This is where the practical advantages of the e-signature become apparent. In the case of an acknowledgement of debt in PDF form, not only the authenticity of the e-signature (QES), but also the integrity of the PDF signed with the QES could be verified very easily as part of an inspection. To be sure, a document signed by a QES does not qualify as a certified copy. Nevertheless, it is technically possible to verify with a high degree of probability whether someone has subsequently changed the signed document (for example by copying in a signature or a note from another document). If the author of the e-signature wants to prove to the court that the document was forged, he must provide reliable evidence that he was unable to sign the document at the time in question (e.g., due to a stay in hospital without access to the application for signing, etc.).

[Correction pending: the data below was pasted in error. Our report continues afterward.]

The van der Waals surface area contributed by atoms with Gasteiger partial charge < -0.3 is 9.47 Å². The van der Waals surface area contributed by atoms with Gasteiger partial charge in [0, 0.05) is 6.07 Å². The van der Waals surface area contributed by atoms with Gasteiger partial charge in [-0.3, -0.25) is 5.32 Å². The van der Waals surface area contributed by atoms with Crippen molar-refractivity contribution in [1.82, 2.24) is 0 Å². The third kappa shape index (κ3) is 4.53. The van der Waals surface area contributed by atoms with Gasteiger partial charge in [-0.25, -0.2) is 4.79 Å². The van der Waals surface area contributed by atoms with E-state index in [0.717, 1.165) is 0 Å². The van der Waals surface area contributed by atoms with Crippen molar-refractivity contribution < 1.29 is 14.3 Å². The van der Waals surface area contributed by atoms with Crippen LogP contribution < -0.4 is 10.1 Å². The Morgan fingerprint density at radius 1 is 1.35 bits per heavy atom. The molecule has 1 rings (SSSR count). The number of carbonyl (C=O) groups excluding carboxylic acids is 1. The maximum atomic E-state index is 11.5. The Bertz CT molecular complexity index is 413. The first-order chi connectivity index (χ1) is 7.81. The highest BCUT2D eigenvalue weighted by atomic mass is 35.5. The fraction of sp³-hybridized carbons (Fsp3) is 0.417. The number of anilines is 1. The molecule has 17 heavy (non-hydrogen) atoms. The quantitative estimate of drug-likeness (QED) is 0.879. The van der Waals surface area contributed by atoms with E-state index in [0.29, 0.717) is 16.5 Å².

In other words, setting up an e-signature may be more time-consuming than signing with a ballpoint pen. Compared to the analog world, however, the e-signature can score points with greater (evidentiary) legal certainty. Of course, one thing must not happen: the loss of access data to unauthorized third parties. Clearly, this applies to all essential digital functions such as e-banking and others.


Zurich administrative procedure goes digital